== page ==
Equation [3] claims to give the metric obtained by an observer on the surface of a rotating disk. This metric is shown to lead to a non-Euclidean value for the ratio of the circumference of a circle to its radius, so the metric is clearly non-Euclidean. Therefore a local observer should be able to detect violations of the Pythagorean theorem.
      And yet this metric was originally derived by a series of changes of coordinates, starting from the Euclidean metric in polar coordinates, as derived in example 8. Section 3.4 argued that the intrinsic measurements available in relativity are not capable of detecting an arbitrary smooth, one-to-one change of coordinates. This contradicts our earlier conclusion that there are locally detectable violations of the Pythagorean theorem.
    10. This problem deals with properties of the metric [3].
      1. A pulse of collimated light is emitted from the center of the disk in a certain direction. Does the spatial track of the pulse form a geodesic of this metric?
      2. Characterize the behavior of the geodesics near r = \(\frac{1}{\omega}\).
      3. An observer at rest with respect to the surface of the disk proposes to verify the non-Euclidean nature of the metric by doing local tests in which right triangles are formed out of laser beams, and violations of the Pythagorean theorem are detected. Will this work?
    11. In the early decades of relativity, many physicists were in the habit of speaking as if the Lorentz transformation described what an observer would actually “see” optically, e.g., with an eye or a camera. This is not the case, because there is an additional effect due to optical aberration: observers in different states of motion disagree about the direction from which a light ray originated. This is analogous to the situation in which a person driving in a convertible observes raindrops falling from the sky at an angle, even if an observer on the sidewalk sees them as falling vertically. In 1959, Terrell and Penrose independently provided correct analyses,17 showing that in reality an object may appear contracted, expanded, or rotated, depending on whether it is approaching the observer, passing by, or receding. The case of a sphere is especially interesting. Consider the following four cases:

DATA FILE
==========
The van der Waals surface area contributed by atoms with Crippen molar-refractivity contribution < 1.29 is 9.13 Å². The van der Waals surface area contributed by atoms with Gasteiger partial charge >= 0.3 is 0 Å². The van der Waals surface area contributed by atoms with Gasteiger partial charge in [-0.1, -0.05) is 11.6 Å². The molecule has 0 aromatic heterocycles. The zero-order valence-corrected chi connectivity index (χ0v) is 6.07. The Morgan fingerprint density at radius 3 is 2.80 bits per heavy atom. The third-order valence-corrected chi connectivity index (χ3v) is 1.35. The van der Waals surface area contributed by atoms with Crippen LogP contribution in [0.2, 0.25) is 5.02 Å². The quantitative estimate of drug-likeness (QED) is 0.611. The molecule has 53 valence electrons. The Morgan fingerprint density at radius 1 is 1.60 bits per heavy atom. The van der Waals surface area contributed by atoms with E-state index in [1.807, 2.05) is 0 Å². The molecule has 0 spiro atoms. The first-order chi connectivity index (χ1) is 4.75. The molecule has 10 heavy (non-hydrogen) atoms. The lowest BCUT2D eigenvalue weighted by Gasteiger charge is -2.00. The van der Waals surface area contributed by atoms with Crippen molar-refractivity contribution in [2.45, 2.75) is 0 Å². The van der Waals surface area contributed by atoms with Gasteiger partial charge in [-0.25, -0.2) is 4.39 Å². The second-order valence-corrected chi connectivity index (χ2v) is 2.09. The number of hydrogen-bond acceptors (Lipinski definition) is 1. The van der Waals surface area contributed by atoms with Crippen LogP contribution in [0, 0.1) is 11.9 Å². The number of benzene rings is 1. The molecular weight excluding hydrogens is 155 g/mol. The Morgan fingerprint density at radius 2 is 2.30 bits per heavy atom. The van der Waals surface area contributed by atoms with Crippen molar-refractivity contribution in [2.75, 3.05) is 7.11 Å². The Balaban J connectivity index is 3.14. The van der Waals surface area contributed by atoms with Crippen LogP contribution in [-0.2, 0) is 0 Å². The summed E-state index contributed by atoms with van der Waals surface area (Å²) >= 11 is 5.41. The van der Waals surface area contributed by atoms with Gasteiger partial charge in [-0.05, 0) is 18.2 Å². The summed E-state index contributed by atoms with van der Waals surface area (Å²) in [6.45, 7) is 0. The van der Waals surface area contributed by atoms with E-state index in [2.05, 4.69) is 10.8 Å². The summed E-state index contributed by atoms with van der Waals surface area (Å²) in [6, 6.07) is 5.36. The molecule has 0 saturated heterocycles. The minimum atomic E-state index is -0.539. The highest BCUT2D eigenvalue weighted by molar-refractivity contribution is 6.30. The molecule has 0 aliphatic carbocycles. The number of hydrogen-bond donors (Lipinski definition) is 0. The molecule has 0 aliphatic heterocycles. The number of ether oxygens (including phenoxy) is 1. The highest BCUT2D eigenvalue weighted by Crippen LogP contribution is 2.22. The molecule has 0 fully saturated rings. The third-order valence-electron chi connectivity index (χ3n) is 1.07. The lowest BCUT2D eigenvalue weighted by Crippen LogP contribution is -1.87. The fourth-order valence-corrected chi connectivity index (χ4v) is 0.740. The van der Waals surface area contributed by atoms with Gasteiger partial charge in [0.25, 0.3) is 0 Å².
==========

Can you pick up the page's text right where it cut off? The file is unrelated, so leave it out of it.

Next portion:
1. The sphere is not rotating. The sphere’s center is at rest. The observer is moving in a straight line.
      2. The sphere is not rotating, but its center is moving in a straight line. The observer is at rest.
      3. The sphere is at rest and not rotating. The observer moves around it in a circle whose center coincides with that of the sphere.
      4. The sphere is rotating, with its center at rest. The observer is at rest.

        Penrose showed that in case A, the outline of the sphere is still seen to be a circle, although regions on the sphere’s surface appear distorted.
        What can we say about the generalization to cases B, C, and D?
    12. This problem involves a relativistic particle of mass m which is also a wave, as described by quantum mechanics. Let c = 1 and \(\hbar\) = 1 throughout. Starting from the de Broglie relations E = \(\omega\) and p = k, where k is the wavenumber, find the dispersion relation connecting \(\omega\) to k. Calculate the group velocity, and verify that it is consistent with the usual relations p = m\(\gamma\)v and E = m\(\gamma\) for m > 0. What goes wrong if you instead try to associate v with the phase velocity?


    17 James Terrell, “Invisibility of the Lorentz Contraction,” Physical Review 116 (1959) 1045. Roger Penrose, “The Apparent Shape of a Relativistically Moving Sphere,” Proceedings of the Cambridge Philosophical Society 55 (1959) 139.

    This page titled 3.E: Differential Geometry (Exercises) is shared under a CC BY-SA 4.0 license and was authored, remixed, and/or curated by Benjamin Crowell via source content that was edited to the style and standards of the LibreTexts platform; a detailed edit history is available upon request.